Academic journal article The Hastings Center Report

Cost Constraints as a Malpractice Defense

Academic journal article The Hastings Center Report

Cost Constraints as a Malpractice Defense

Article excerpt

Cost Constraints as a Malpractice Defense

There's another revolution coming. The health care industry already is in the midst of an economic revolution that promises to reshape not only medical resources, but the healing relationships that depend on them. [1] The coming revolution is jurisprudential and, while we do not yet know just what directions it will take, its impact on health care is certain to be enormous. It will consist in the legal system's response to the new economics of health care.

This second revolution is actually under way. Since the mid-1970s, every state has instituted tort reforms in an attempt to curb the high cost of malpractice litigation, which contributes to the high cost of health care. [2] Other important jurisprudential questions, however, remain largely unexamined.

In particular, how should health care's economic revolution affect the legal standard of care that physicians owe their patients? The standard of care is the first of four elements the patient-plaintiff must prove against the physician-defendant in malpractice litigation: (1) the physician owed a duty to the patient to ensure that his medical are measured up to certain standards of quality; (2) and physicians's care fell below this standard; (3) the patient suffered an injury; and (4) the breach of duty caused the injury. Should a physician ever be excused for providing substandard care if he can show that his actions were seriously constrained by economic limitations? For example, physicians in crowded inner-city public hospitals may be economically compelled to discharge their patients earlier and to use costly interventions more sparingly than their better-funded colleagues. [3] Do these constraints provide sufficient grounds for exonerating such physicians of their responsibilities to meet the standard of care?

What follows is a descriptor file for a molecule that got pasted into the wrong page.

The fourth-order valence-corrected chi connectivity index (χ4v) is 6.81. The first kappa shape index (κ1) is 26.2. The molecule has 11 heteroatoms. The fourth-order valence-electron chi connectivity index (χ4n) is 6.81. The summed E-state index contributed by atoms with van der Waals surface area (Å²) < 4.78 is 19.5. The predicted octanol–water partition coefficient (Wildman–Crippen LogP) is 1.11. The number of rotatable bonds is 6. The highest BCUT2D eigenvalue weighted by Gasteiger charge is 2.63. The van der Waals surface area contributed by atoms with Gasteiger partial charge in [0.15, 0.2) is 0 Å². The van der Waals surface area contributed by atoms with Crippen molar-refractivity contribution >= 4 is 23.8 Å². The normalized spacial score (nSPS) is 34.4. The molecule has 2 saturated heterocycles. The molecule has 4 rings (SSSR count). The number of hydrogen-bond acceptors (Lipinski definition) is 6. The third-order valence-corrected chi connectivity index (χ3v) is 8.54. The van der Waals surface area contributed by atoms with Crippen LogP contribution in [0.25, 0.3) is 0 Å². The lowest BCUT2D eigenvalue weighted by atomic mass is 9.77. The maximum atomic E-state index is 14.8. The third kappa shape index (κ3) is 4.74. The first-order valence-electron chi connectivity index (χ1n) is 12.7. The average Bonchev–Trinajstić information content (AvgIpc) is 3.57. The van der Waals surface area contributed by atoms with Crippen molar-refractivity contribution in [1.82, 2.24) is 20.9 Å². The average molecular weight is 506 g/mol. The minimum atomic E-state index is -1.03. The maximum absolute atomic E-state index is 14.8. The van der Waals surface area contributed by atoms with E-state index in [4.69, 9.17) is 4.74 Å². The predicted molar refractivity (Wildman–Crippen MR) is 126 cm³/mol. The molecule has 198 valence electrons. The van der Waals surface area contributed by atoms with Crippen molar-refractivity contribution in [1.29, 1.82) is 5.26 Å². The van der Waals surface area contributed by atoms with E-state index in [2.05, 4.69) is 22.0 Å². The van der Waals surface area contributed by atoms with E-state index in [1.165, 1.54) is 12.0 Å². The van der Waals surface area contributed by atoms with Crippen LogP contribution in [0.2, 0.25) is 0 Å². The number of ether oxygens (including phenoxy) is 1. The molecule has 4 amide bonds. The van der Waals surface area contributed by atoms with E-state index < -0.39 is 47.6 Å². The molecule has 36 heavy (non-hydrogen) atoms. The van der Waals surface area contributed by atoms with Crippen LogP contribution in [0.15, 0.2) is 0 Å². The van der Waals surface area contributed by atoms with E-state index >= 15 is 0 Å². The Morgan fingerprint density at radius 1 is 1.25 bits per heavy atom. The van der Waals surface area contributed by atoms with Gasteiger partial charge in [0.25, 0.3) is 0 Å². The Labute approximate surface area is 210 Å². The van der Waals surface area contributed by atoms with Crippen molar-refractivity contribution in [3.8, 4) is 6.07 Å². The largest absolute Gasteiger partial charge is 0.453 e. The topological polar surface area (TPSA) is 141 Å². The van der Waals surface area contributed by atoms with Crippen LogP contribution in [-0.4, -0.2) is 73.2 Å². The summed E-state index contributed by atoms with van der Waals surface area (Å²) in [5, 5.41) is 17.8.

Currently, the law answers this question with a resounding "no." Within any given locality, the standard of care may not be compromised simply because the patient cannot afford to pay. A physician may refuse to accept a patient, of course, for any reason including the patient's indigence. [4] But once the patient is accepted, "whether the patient be a pauper or a millionaire, whether he be treated gratuitously or for reward, the physician owes him precisely the same measure of duty, and the same degree of skill and care." [5] The physician may not perform an inadequate diagnostic workup out of cost considerations, [6] for example, nor may he abandon the patient at a crucial juncture because the patient cannot pay his fees. [7] This does not mean that physicians and hospitals must provide the highest possible standard of care. Rather, the legal requirement is that all patients are entitled to receive basic "ordinary and reasonable" care--a unitary standard not reduced by an inability to pay. [8]

In the past, this requirement has not been difficult to satisfy. Until fairly recently physicians had relatively few interventions, costly or otherwise, to offer patients. As expensive technologies emerged, virtually unlimited third-party reimbursement encouraged physicians to provide their patients will all services that promised potential benefit. Though not all citizens had access to the health care system, those who did usually could receive the full range of available benefits.

However, this situation is now changing rapidly. Dramatic escalations of health care costs over the past twenty years have threatened the viability of both public and private health care programs, prompting vigorous efforts by both government and corporations to contain their expenditures. [9] As a result, the financial structure of health care delivery is being thoroughly overhauled, primarily via such incentive changes as prospective payment. For the first time, hospitals, physicians, and other health care providers are being pressured to do less for patients, to perform more procedures on an outpatient basis, and to discharge hospitalized patients earlier. …

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